Application deadlines are fast approaching for the Blue Waters Graduate Program and the International Summer School on HPC Challenges in Computational Sciences.
A new high-resolution science documentary about the dynamics of the Sun will feature data-driven supercomputer visualizations produced by NCSA. Narrated by Benedict Cumberbach, Solar Superstorms debuts June 30 at the Louisiana Art & Science Museum in Baton Rouge before heading out to more than a dozen planetariums and science centers around the world.
“Using Blue Waters, we are for the first time running highly detailed, global simulations of the Earth-ionosphere waveguide under the effect of a geomagnetic storm. Disturbed ionospheric currents are modeled in a three-dimensional Maxwell’s equations finite-difference time-domain (FDTD) model extending from -400 km to an altitude of 400 km.”
NCSA recently announced a new world record by scaling CD-adapco’s flagship simulation tool STAR-CCM+ to 102,000 cores on the Blue Waters supercomputer.
“Our computing systems continue to evolve, providing significant challenges to the programming teams managing large, long-lived projects. Issues include rapidly increasing on-node parallelism, varying forms of heterogeneity, deepening memory hierarchies, growing concerns around resiliency and silent data corruption, and worsening storage bottlenecks.”
“Rapid growth in the use cases and demands for extreme computing and huge data processing is leading to convergence of the two infrastructures. The trend towards convergence is not only strategic however but rather inevitable as the Moore’s law ends such that sustained growth in data capabilities, not compute, will advance the capacity and thus the overall capacities towards accelerating research and ultimately the industry.”
“The highly parallel molecular dynamics code NAMD was was one of the first codes to run on a GPU cluster when G80 and CUDA were introduced in 2007, and is now used to perform petascale biomolecular simulations, including a 64-million-atom model of the HIV virus capsid, on the GPU-accelerated Cray XK7 Blue Waters and ORNL Titan machines.”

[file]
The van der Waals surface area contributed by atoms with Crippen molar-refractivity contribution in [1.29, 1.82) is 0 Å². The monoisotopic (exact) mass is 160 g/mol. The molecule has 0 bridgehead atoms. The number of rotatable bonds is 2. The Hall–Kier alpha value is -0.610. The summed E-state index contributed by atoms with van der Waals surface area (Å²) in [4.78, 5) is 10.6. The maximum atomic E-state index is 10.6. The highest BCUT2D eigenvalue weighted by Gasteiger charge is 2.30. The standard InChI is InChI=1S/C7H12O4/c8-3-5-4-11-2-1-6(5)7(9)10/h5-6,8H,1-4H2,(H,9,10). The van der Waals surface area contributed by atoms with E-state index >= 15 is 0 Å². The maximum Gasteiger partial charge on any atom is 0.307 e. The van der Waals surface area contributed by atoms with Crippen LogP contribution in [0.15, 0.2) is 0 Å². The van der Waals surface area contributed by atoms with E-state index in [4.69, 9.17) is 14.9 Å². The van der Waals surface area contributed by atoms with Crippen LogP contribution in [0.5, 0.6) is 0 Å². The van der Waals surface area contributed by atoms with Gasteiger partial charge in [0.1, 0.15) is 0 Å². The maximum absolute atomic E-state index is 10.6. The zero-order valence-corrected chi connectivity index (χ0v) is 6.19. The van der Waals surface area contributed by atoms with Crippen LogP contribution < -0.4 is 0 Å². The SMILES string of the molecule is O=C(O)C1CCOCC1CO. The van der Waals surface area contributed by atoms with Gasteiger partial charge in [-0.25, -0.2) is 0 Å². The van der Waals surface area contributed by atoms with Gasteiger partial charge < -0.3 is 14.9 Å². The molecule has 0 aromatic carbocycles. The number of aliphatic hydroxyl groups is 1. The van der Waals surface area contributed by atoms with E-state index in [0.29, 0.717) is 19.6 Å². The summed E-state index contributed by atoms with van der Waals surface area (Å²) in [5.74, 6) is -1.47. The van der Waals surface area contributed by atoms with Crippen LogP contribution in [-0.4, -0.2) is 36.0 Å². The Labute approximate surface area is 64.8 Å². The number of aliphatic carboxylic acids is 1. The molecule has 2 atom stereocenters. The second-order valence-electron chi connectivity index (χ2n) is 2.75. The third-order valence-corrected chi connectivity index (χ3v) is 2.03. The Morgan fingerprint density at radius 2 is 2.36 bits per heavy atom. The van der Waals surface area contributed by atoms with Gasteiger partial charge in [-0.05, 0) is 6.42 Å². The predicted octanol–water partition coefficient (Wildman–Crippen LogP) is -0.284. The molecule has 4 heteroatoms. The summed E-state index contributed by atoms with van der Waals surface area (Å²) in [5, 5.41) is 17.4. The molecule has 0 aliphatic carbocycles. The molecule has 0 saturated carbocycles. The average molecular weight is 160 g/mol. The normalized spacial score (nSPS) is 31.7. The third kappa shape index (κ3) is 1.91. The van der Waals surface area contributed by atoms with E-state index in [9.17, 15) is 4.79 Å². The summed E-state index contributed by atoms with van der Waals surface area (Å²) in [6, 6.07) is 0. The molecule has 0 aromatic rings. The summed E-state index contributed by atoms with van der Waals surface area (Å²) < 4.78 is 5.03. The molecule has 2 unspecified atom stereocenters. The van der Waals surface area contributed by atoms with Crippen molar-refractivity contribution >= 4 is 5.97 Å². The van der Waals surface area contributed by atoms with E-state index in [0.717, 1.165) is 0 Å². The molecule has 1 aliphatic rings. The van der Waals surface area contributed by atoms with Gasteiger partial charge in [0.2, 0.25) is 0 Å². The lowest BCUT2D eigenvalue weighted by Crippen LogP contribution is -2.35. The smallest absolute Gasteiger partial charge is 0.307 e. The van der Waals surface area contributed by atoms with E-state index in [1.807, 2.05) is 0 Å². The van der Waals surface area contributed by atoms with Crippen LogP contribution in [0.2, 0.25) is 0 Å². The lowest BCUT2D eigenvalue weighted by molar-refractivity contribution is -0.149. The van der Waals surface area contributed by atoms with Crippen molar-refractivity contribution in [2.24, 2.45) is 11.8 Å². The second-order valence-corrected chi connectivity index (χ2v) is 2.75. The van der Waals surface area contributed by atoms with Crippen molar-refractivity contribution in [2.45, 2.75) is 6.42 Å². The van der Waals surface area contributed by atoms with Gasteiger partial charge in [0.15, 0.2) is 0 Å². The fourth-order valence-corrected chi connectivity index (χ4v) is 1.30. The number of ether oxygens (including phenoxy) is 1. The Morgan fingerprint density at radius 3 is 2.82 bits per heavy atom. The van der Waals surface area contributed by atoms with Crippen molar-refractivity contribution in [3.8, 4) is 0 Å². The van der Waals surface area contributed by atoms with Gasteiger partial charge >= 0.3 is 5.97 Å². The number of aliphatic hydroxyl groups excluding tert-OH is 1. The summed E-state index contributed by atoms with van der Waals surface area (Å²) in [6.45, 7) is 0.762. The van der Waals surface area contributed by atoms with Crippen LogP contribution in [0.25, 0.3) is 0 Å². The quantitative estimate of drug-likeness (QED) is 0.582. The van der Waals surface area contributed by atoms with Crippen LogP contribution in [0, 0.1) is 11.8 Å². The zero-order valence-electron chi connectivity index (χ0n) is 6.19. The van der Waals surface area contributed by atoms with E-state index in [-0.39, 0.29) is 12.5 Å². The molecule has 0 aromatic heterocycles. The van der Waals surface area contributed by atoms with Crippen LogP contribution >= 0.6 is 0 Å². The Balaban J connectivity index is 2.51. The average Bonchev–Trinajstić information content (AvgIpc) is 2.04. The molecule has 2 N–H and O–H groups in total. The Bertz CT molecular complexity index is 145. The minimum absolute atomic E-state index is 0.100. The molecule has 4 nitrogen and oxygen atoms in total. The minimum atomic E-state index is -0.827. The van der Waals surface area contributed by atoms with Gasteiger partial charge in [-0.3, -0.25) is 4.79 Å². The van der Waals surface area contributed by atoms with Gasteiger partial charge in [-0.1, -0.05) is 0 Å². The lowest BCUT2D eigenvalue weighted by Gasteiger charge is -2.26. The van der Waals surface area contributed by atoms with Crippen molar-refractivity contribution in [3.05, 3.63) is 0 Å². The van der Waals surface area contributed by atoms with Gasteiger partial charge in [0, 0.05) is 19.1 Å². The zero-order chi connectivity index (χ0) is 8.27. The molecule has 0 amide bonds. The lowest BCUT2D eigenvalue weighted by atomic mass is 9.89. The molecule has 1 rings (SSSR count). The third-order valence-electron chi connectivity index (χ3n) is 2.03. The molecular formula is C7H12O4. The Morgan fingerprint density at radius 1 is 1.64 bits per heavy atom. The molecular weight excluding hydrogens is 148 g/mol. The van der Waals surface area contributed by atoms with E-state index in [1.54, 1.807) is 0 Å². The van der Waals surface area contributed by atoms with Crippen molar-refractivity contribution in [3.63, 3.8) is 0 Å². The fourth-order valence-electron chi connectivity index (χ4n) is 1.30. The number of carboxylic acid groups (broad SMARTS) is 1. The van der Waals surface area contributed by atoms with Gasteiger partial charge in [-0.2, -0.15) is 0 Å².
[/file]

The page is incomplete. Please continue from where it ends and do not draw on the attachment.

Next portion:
“The mathematics involved in simulating these events is very sophisticated because one has to solve the equations of Einstein’s general relativity and magneto-hydrodynamics all together. The problem also requires very advanced supercomputers running programs on tens of thousands of CPUs simultaneously, and the use of sophisticated techniques for data extraction and visualization. Petascale numerical simulation is therefore the only tool available to accurately model these systems.”
“The largest high-redshift cosmological simulation of galaxy formation ever has been recently completed by a group of astrophysicists from the U.S. and the U.K. This tour-de-force simulation was performed on the Blue Waters Cray XE/XK system at NCSA and employed 648,000 cores.”
This week NCSA celebrated two years of Blue Waters supercomputing in an event convened by U.S. Senator Mark Kirk. The powerful Cray supercomputer is used by scientists and engineers across the country to tackle challenging research for the benefit of science and society.